Malaysian Gives Tips On Causeway-Crossing Essentials, Snaps Photos Of Beautiful RWS Room & Tasty Meals

Many of us struggle when it comes to remembering what to bring when we travel.

During the time of Covid-19, the struggle gets more complicated when you have to take into account increased health checks and a possible quarantine when you reach your destination.

Hence, a Malaysian netizen took the liberty of compiling all the essentials needed when crossing the Causeway to Singapore, even documenting what to expect when serving the mandatory Stay-Home Notice (SHN).

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He included lots of photos too, making for an insightful post with lots of helpful details for those who’re going to be experiencing this soon.

What to bring when you’re crossing the Causeway

First of all, he emphasised that he had to keep the following documents on hand:

  • passport
  • work permit, S-Pass or Employment Pass
  • a letter of approval from MOM (he called it the “Ministry of Energy”, but it’s likely to be Singapore’s Ministry of Manpower)
  • letters from his employer
  • a health declaration filled in online 3 days before entering Singapore

He had them printed and ready to show the immigration officer.

Thanks to his preparedness, his entire process went smoothly, and he managed to snap lots of behind-the-scenes photos to share with us.

Given snacks & a tracker at immigration

The netizen wrote that the immigration process took roughly an hour and a half – much faster than the experience of a friend of his, who waited for 6 hours.

He was given some snacks while waiting, too, which made it easier to pass the time.

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When he was done, they passed him a tracker, so the authorities could keep tabs of his location as he served his 14-day SHN.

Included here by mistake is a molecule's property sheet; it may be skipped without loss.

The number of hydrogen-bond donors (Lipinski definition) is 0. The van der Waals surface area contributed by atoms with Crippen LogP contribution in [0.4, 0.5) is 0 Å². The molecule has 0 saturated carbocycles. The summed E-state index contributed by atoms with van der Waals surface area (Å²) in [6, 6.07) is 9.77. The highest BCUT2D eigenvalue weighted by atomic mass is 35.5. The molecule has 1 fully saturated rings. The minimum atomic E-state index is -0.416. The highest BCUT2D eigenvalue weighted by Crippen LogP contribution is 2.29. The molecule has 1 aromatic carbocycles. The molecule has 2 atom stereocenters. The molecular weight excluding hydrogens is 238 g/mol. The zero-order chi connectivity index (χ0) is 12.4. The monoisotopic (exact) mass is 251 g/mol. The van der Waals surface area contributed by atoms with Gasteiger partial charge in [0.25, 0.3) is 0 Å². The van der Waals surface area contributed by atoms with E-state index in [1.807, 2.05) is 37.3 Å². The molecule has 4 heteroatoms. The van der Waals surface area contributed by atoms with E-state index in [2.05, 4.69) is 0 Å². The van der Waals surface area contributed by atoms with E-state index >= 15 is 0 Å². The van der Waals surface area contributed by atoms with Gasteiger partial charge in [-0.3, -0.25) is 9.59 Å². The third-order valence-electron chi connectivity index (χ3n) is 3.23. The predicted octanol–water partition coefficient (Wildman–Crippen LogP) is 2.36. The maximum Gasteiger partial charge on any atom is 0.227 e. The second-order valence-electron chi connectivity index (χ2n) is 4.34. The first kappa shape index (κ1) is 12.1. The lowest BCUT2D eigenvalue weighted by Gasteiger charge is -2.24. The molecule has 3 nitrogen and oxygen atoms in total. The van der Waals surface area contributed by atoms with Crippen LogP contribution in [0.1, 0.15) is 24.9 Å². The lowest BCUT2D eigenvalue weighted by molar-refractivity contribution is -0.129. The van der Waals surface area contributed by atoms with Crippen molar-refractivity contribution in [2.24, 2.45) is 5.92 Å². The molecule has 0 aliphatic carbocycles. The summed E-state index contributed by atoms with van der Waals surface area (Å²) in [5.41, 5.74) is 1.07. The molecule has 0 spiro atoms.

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He was then ushered to the carpark, where he was sent directly to quarantine.

Served SHN at Resorts World Sentosa

He shared he was driven him to the hotel he’d be serving his SHN at — it was on Sentosa.

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In fact, his hotel was one of those operated by Resorts World Sentosa.

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He was greeted by a comfortable, spacious room.

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Even the bathroom was beautiful, with its colorful tiles.

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In the room was plenty of snacks, too, so he didn’t go hungry between meals.

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Additionally, he shared that the room came with print-out of useful information, and a laundry order sheet.

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The view from the room was spectacular too — here’s the day view:

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And the rather romantic view at night:

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3 delicious meals a day

He also shared pictures of the meals that were catered for him, saying that they were changed daily.

Breakfast came with an assortment of cuisines, from curry puffs and noodles to yogurt.

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He gave his seal of approval for the lunch, which he described as “delicious”.

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Dinner seemed to be his favourite meal as it often came with dessert, he shared.

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They even provided a kettle for him to boil hot water for instant coffee and tea.

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As for how the meals were delivered, he explained that they were left outside their rooms on a plastic-covered chair.

Staff would ring their doorbells to notify the occupants that their meals were there.

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Status had to be updated on phone app

As he was required to submit his temperature reading thrice a day to MOM, he was glad to be provided a thermometer for free, since he didn’t have one.

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To update his status, MOM told him to download an app called “homer”.

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To verify his identity, he also had to take a selfie and send it over.

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Insight into a real SHN

SHNs have been a thing of mystery for many of us, and it’s great to see what it’s really like behind the scenes.

We hope he enjoys his stay — it looks like he’s being well-taken care of.

Hopefully, SHNs won’t be needed forever, but since they’re a necessary evil for now, Singapore might as well go the extra distance to make the process comfortable for all.

Featured image adapted from Facebook and Facebook